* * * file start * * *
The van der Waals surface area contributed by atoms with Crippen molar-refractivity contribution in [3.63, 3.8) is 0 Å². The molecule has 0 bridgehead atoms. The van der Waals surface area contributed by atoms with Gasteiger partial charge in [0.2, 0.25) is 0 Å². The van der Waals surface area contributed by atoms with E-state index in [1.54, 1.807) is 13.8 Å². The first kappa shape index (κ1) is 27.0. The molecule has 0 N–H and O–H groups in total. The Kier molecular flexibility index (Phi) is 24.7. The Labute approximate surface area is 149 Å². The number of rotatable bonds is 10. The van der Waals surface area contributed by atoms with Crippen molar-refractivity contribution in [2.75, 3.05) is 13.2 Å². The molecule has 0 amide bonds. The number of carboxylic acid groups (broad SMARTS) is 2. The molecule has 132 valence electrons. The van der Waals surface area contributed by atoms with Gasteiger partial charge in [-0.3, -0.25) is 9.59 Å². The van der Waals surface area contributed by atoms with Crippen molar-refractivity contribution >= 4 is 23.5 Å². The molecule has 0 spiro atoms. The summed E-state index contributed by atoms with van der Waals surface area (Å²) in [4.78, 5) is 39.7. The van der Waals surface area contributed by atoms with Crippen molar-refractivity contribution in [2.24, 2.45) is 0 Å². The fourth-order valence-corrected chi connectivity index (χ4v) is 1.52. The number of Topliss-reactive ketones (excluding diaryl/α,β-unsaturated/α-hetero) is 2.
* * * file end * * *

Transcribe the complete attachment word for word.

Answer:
The van der Waals surface area contributed by atoms with Crippen molar-refractivity contribution in [3.63, 3.8) is 0 Å². The molecule has 0 bridgehead atoms. The van der Waals surface area contributed by atoms with Gasteiger partial charge in [0.2, 0.25) is 0 Å². The van der Waals surface area contributed by atoms with E-state index in [1.54, 1.807) is 13.8 Å². The first kappa shape index (κ1) is 27.0. The molecule has 0 N–H and O–H groups in total. The Kier molecular flexibility index (Phi) is 24.7. The Labute approximate surface area is 149 Å². The number of rotatable bonds is 10. The van der Waals surface area contributed by atoms with Crippen molar-refractivity contribution in [2.75, 3.05) is 13.2 Å². The molecule has 0 amide bonds. The number of carboxylic acid groups (broad SMARTS) is 2. The molecule has 132 valence electrons. The van der Waals surface area contributed by atoms with Gasteiger partial charge in [-0.3, -0.25) is 9.59 Å². The van der Waals surface area contributed by atoms with Crippen molar-refractivity contribution >= 4 is 23.5 Å². The molecule has 0 spiro atoms. The summed E-state index contributed by atoms with van der Waals surface area (Å²) in [4.78, 5) is 39.7. The van der Waals surface area contributed by atoms with Crippen molar-refractivity contribution in [2.24, 2.45) is 0 Å². The fourth-order valence-corrected chi connectivity index (χ4v) is 1.52. The number of Topliss-reactive ketones (excluding diaryl/α,β-unsaturated/α-hetero) is 2.